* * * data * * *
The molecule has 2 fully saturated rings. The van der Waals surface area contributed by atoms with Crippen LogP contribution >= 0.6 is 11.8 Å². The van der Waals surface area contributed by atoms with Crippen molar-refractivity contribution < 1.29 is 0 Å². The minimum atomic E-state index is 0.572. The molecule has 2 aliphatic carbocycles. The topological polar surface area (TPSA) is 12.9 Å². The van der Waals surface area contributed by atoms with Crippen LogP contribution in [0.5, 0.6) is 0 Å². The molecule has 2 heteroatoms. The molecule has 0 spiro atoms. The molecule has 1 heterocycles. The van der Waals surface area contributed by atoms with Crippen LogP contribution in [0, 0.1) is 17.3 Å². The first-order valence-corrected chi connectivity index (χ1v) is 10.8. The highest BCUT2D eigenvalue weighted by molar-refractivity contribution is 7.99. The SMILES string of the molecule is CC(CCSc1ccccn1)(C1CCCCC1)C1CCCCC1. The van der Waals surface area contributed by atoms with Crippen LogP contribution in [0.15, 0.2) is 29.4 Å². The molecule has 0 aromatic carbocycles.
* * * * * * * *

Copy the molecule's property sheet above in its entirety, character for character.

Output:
The molecule has 2 fully saturated rings. The van der Waals surface area contributed by atoms with Crippen LogP contribution >= 0.6 is 11.8 Å². The van der Waals surface area contributed by atoms with Crippen molar-refractivity contribution < 1.29 is 0 Å². The minimum atomic E-state index is 0.572. The molecule has 2 aliphatic carbocycles. The topological polar surface area (TPSA) is 12.9 Å². The van der Waals surface area contributed by atoms with Crippen LogP contribution in [0.5, 0.6) is 0 Å². The molecule has 2 heteroatoms. The molecule has 0 spiro atoms. The molecule has 1 heterocycles. The van der Waals surface area contributed by atoms with Crippen LogP contribution in [0, 0.1) is 17.3 Å². The first-order valence-corrected chi connectivity index (χ1v) is 10.8. The highest BCUT2D eigenvalue weighted by molar-refractivity contribution is 7.99. The SMILES string of the molecule is CC(CCSc1ccccn1)(C1CCCCC1)C1CCCCC1. The van der Waals surface area contributed by atoms with Crippen LogP contribution in [0.15, 0.2) is 29.4 Å². The molecule has 0 aromatic carbocycles.